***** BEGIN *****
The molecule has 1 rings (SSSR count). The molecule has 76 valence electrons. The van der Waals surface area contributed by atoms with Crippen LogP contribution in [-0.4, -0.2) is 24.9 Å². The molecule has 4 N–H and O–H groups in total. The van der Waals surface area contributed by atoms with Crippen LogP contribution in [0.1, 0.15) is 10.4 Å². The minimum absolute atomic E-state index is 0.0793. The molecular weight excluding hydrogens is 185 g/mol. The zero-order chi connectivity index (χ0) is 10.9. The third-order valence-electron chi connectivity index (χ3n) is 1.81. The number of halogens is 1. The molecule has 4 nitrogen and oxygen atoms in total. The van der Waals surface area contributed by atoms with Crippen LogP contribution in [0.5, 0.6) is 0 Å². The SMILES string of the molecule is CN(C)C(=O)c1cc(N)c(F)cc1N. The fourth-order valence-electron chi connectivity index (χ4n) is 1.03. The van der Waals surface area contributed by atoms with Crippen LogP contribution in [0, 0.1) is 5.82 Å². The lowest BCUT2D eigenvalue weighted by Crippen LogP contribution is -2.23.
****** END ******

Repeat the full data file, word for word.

The molecule has 1 rings (SSSR count). The molecule has 76 valence electrons. The van der Waals surface area contributed by atoms with Crippen LogP contribution in [-0.4, -0.2) is 24.9 Å². The molecule has 4 N–H and O–H groups in total. The van der Waals surface area contributed by atoms with Crippen LogP contribution in [0.1, 0.15) is 10.4 Å². The minimum absolute atomic E-state index is 0.0793. The molecular weight excluding hydrogens is 185 g/mol. The zero-order chi connectivity index (χ0) is 10.9. The third-order valence-electron chi connectivity index (χ3n) is 1.81. The number of halogens is 1. The molecule has 4 nitrogen and oxygen atoms in total. The van der Waals surface area contributed by atoms with Crippen LogP contribution in [0.5, 0.6) is 0 Å². The SMILES string of the molecule is CN(C)C(=O)c1cc(N)c(F)cc1N. The fourth-order valence-electron chi connectivity index (χ4n) is 1.03. The van der Waals surface area contributed by atoms with Crippen LogP contribution in [0, 0.1) is 5.82 Å². The lowest BCUT2D eigenvalue weighted by Crippen LogP contribution is -2.23.